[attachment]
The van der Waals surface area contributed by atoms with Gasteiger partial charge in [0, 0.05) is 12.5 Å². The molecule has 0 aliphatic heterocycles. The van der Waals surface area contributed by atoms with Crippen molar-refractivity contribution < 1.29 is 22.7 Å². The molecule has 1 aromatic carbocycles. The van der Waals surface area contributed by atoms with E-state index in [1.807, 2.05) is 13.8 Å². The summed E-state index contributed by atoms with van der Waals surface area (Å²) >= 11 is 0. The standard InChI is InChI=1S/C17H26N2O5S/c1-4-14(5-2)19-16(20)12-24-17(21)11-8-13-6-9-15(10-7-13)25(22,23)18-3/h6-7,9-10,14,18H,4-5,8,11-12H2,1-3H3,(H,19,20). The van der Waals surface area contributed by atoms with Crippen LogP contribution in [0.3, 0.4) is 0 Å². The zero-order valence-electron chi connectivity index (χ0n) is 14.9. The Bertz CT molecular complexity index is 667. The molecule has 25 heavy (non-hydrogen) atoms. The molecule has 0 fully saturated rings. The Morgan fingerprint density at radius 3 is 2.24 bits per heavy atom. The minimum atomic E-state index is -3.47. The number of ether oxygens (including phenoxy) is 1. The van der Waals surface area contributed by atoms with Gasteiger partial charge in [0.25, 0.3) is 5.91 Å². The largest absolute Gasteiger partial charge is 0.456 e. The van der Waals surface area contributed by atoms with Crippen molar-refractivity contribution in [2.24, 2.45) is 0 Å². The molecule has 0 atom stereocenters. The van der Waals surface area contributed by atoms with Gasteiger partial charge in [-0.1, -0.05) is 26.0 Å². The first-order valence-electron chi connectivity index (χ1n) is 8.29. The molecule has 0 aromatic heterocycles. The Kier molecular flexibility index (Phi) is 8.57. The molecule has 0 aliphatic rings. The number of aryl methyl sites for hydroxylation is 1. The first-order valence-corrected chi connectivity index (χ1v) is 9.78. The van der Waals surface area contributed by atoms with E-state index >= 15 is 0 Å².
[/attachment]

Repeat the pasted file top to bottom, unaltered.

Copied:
The van der Waals surface area contributed by atoms with Gasteiger partial charge in [0, 0.05) is 12.5 Å². The molecule has 0 aliphatic heterocycles. The van der Waals surface area contributed by atoms with Crippen molar-refractivity contribution < 1.29 is 22.7 Å². The molecule has 1 aromatic carbocycles. The van der Waals surface area contributed by atoms with E-state index in [1.807, 2.05) is 13.8 Å². The summed E-state index contributed by atoms with van der Waals surface area (Å²) >= 11 is 0. The standard InChI is InChI=1S/C17H26N2O5S/c1-4-14(5-2)19-16(20)12-24-17(21)11-8-13-6-9-15(10-7-13)25(22,23)18-3/h6-7,9-10,14,18H,4-5,8,11-12H2,1-3H3,(H,19,20). The van der Waals surface area contributed by atoms with Crippen LogP contribution in [0.3, 0.4) is 0 Å². The zero-order valence-electron chi connectivity index (χ0n) is 14.9. The Bertz CT molecular complexity index is 667. The molecule has 25 heavy (non-hydrogen) atoms. The molecule has 0 fully saturated rings. The Morgan fingerprint density at radius 3 is 2.24 bits per heavy atom. The minimum atomic E-state index is -3.47. The number of ether oxygens (including phenoxy) is 1. The van der Waals surface area contributed by atoms with Gasteiger partial charge in [0.25, 0.3) is 5.91 Å². The largest absolute Gasteiger partial charge is 0.456 e. The van der Waals surface area contributed by atoms with Crippen molar-refractivity contribution in [2.24, 2.45) is 0 Å². The molecule has 0 atom stereocenters. The van der Waals surface area contributed by atoms with Gasteiger partial charge in [-0.1, -0.05) is 26.0 Å². The first-order valence-electron chi connectivity index (χ1n) is 8.29. The molecule has 0 aromatic heterocycles. The Kier molecular flexibility index (Phi) is 8.57. The molecule has 0 aliphatic rings. The number of aryl methyl sites for hydroxylation is 1. The first-order valence-corrected chi connectivity index (χ1v) is 9.78. The van der Waals surface area contributed by atoms with E-state index >= 15 is 0 Å².